But the enemy of justice is cowardice.

What protesters are crying out for is leaders to acknowledge and act on the inequities in society so we can proudly say the promise of America and its realities are the same. Our leaders at all levels have a responsibility to better the communities they serve. And any leader who fails in this moment must live with the weight of their cowardice and inaction, which is why I march with the Black Lives Matter movement, voted for the George Floyd Justice in Policing Act, advocate for sensible gun laws and immigration reform.

It breaks my heart to see what happened in Kenosha and I pray for peace. I join the mother of Jacob Blake Jr., Julia Jackson, in noting that a country divided cannot stand. I am ready to be part of the answer and to listen and Bring America Together Again.

U.S. Congresswoman Gwen Moore represents Wisconsin’s 4th Congressional District.

If you think stories like this are important, become a member of Urban Milwaukee and help support real, independent journalism. Plus you get some cool added benefits, all detailed here.

More about the 2020 Racial Justice Protests

Read more about 2020 Racial Justice Protests here

More about the Kenosha Shooting

Read more about Kenosha Shooting here

More about the Kenosha Unrest

Read more about Kenosha Unrest here

More about the Shooting of Jacob Blake

Read more about Shooting of Jacob Blake here

One thought on “Op Ed: Kenosha Is Charlottesville”

  1. Larraine says:

    Thank you, Congresswoman Gwen.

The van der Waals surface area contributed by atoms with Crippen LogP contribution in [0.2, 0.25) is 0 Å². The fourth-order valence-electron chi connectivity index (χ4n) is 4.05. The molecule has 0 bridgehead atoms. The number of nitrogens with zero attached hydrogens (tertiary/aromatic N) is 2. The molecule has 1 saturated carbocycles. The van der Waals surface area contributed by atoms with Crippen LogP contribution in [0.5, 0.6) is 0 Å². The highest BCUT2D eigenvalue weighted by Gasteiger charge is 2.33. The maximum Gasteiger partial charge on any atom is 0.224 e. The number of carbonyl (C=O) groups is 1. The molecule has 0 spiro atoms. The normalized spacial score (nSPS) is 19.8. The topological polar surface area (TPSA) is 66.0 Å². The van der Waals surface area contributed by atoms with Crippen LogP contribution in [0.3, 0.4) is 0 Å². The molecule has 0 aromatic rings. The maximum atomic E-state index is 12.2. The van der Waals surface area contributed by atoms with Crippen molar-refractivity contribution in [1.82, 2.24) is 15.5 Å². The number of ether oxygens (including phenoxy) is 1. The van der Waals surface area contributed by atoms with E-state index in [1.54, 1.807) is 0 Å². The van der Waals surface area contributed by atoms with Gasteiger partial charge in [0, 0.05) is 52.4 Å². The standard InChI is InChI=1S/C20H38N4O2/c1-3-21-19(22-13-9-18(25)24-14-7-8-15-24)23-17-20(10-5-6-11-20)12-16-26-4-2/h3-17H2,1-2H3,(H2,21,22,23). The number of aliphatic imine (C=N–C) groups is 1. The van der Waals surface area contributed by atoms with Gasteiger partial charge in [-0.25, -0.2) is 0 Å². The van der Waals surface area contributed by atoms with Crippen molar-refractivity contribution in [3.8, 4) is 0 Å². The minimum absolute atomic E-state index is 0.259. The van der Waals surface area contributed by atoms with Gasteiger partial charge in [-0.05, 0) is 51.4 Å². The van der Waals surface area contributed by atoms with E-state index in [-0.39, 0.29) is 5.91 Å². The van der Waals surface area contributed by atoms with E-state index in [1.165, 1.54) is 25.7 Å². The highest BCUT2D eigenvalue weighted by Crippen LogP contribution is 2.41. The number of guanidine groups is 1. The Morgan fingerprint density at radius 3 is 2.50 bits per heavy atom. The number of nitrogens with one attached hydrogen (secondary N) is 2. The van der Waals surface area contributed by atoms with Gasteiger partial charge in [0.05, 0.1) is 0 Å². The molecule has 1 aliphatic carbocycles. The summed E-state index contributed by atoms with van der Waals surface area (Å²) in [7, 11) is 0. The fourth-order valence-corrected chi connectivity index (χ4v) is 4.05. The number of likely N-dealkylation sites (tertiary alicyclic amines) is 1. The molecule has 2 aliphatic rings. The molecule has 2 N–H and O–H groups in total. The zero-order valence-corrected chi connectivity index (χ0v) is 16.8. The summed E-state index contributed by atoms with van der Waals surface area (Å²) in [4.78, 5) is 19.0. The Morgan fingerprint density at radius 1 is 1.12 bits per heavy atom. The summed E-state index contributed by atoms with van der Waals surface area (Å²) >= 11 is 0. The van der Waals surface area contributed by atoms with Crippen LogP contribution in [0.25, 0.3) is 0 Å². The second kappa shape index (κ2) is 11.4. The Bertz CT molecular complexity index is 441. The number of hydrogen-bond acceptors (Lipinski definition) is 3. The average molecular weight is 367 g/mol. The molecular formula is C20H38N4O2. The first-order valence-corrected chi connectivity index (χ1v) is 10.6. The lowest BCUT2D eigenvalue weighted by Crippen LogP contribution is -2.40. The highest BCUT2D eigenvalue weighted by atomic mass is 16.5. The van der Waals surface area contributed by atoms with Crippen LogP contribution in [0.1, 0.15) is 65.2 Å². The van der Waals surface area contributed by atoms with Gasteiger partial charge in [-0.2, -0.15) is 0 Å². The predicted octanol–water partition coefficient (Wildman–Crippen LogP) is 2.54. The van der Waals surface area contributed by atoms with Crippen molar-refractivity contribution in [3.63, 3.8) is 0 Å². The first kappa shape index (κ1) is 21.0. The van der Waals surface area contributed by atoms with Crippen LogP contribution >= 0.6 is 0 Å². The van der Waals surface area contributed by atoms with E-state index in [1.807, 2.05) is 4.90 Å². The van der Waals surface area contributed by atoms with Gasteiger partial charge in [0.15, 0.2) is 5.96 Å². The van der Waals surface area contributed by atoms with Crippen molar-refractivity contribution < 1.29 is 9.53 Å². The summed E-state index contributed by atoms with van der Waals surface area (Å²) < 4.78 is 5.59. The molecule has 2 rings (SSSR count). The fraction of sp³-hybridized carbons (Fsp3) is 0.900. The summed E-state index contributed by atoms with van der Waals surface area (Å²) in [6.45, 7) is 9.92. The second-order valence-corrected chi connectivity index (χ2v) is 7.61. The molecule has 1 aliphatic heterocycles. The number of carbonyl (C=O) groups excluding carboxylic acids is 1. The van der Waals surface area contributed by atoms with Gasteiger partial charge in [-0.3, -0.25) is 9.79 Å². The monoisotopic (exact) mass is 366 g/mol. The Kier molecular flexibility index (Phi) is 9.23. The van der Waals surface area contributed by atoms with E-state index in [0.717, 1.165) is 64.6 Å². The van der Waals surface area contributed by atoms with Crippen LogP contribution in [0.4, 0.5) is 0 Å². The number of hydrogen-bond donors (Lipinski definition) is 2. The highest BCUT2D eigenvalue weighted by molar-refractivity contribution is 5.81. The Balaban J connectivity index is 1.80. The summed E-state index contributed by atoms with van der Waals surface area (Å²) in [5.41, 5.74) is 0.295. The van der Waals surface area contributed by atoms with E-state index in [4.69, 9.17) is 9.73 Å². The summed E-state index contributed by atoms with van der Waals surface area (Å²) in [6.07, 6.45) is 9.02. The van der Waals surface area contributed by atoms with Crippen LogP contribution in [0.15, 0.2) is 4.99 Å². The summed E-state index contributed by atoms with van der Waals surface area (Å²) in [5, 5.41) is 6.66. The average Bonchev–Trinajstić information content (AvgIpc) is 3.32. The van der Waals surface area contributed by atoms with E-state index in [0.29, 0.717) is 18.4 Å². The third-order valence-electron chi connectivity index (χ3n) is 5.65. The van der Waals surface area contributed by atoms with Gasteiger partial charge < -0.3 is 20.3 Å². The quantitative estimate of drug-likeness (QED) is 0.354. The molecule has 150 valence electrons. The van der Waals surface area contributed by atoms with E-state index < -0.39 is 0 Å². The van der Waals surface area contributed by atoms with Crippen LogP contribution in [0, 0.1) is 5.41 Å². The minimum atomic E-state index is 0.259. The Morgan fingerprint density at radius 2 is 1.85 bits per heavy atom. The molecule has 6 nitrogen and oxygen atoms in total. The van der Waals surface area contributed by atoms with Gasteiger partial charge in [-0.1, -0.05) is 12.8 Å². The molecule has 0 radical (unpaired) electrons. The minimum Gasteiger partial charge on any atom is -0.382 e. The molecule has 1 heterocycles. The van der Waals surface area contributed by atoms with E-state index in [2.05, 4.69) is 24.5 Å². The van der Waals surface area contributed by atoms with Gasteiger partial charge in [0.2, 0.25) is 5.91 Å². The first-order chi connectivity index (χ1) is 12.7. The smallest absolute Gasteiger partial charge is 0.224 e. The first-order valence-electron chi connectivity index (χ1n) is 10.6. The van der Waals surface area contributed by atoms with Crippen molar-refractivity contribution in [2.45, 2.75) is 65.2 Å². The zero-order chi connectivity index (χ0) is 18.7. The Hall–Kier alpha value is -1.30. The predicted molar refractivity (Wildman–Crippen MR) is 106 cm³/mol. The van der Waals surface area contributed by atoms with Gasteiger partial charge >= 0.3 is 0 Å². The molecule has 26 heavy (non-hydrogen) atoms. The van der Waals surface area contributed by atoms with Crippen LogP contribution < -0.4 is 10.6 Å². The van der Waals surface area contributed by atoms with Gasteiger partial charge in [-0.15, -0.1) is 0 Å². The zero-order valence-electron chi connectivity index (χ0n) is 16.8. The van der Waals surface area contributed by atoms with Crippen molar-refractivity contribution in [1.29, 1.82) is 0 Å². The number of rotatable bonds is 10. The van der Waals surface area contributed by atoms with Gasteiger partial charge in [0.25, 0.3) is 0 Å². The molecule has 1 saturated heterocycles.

We need also to pay attention to what happened locally: with the police and sheriffs. Just as in Charlottesville, they signaled to the Kenosha Guard that they were “ welcomed.” They let Rittenhouse
    walk around with his “ long gun” after curfew, and most egregious, they herded the peaceful protesters
    towards the gas station where Rittenhouse and his gang were waiting in ambush. Yes, then MRAPS and other war vehicles were used to block off peaceful means of escape.
    In Charlottesville, the police similarly notified the Nazis, through their paper Der Stormer, before their rally
    that they, the police would not be actively involved. And, the young peaceful protester, Heather Heyer was murdered.

    It ‘s time for all of us to pay attention to our local police and sheriffs departments. They are awash with white supremacists who belong to terrorist groups like 4chan, QAnon and yes- the NRA. If we are to stop this, local leaders need to require ethics oaths requiring cops and sheriffs to swear allegiance to US and to forbid them from belonging to violent terrorist organizations.

Leave a Reply

You must be an Urban Milwaukee member to leave a comment. Membership, which includes a host of perks, including an ad-free website, tickets to marquee events like Summerfest, the Wisconsin State Fair and the Florentine Opera, a better photo browser and access to members-only, behind-the-scenes tours, starts at $9/month. Learn more.

Join now and cancel anytime.

If you are an existing member, sign-in to leave a comment.

Have questions? Need to report an error? Contact Us